The return on investment (ROI) of an MBA has always been the topic of heated debate among students, alumni, academics and business education experts. As the expenses for the degree can be quite substantial, the main question is whether the whole MBA route is worth it. How are we to measure ROI correctly? To what extent are these calculations reliable? And is it possible to express everything around the cost of the degree in numbers? The MBA also has a deeper, quality side, and carries potentially long-term advantages that go way beyond the monthly pay check.
Calculating the return on investment
Albert was enrolled in a 1-year MBA course in a Top 20 European business school and has to pay a tuition fee of 42,000 EUR. His annual salary as a Project Manager, prior to his studies, was 32,000 EUR, but he has to leave his job to start the degree. He is 31 and has been accustomed to a comfortable life, but is ready to live more modestly for the duration of his MBA. He has calculated that 24,000 EUR will be enough to cover his expenses while he studies. This sum includes accommodation, food, books and spending money.
The so-called opportunity cost for Albert's MBA is 32,000 EUR – the salary he has to give up for the period of his education. The overall investment is 32,000 EUR + tuition fee - 42,000 EUR + living expenses - 24,000 EUR. This makes 98,000 EUR.
After graduation he lands a job at a consulting company, again as a Project Manager, but here he is responsible for a bigger team and bigger accounts. His annual salary is 58,000 EUR. When you subtract his prior-to-MBA salary from his post-MBA salary you get 26,000 EUR. Then you divide the MBA investment (98,000 EUR) by 26,000 EUR and you get the figure of 3.77.
What does this mean? It means that Albert will be able to get his investment back within less than 4 years.
Of course, this is a pretty generalised case. Life is not an equation, and the variables may change. For example, Albert may be able to live on less than 24,000 EUR, which would alter the calculations. Also, he may not be able to find work right away after he finishes the degree. Should he finances his studies with debt, the estimates would also be different. On the other hand, his salary could increase every year and then his ROI would be even faster. But the example shown above is the commonest way to calculate the payback.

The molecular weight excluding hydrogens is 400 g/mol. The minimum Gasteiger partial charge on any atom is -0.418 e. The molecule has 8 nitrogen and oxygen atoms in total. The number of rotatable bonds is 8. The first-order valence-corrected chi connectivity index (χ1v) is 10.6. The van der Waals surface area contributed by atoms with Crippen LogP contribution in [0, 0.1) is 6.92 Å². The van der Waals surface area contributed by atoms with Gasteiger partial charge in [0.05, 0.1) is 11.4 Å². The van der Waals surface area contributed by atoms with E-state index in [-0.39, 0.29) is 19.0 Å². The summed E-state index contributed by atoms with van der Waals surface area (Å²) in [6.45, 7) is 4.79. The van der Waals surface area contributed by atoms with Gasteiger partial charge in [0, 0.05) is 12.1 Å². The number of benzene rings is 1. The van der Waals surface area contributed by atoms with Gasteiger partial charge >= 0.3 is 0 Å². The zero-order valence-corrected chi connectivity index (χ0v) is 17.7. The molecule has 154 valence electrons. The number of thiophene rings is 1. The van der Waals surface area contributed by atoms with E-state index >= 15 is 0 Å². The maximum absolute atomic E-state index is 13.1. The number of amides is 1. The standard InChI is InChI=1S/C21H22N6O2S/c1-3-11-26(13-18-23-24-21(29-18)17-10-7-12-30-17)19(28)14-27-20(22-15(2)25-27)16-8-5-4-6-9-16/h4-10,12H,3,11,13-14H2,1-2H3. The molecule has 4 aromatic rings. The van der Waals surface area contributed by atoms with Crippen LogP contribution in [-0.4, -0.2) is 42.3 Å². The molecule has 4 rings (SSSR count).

Highest in ranking or highest in ROI
Rarely do we have access to investments with a higher return than an MBA. The biggest investments one makes during one's life are usually property – apartment or house – or a car. Depending on the economic cycle, the property may appreciate, but the car will almost certainly depreciate, unless it is an antique or rare model. If we look at education as investment, we will discover that it can have high return and slower return. The MBA, assuming that the right school and the right courses are chosen, tends to fit into the first category. But no matter how prestigious a school is, don't presume that a top school, necessarily, equals higher ROI.
A Bloomberg Businessweek survey from 2014 confirms that "elite business schools are so expensive that it tends to takes their graduates longer, on average, to profit from their degrees than do those who choose less-selective, more affordable programmes." For example, in an equal amount of time, Stanford graduates will have earned less than 20% of the amount they spent on their MBA, in comparison to nearly 60% for University of Wisconsin–Madison alumni. For the bastion of quality education, Harvard, this figure is slightly above 20%. Regardless of how unimpressive Stanford and Harvard results may seem to the untrained eye, it would be best not to rush to conclusions.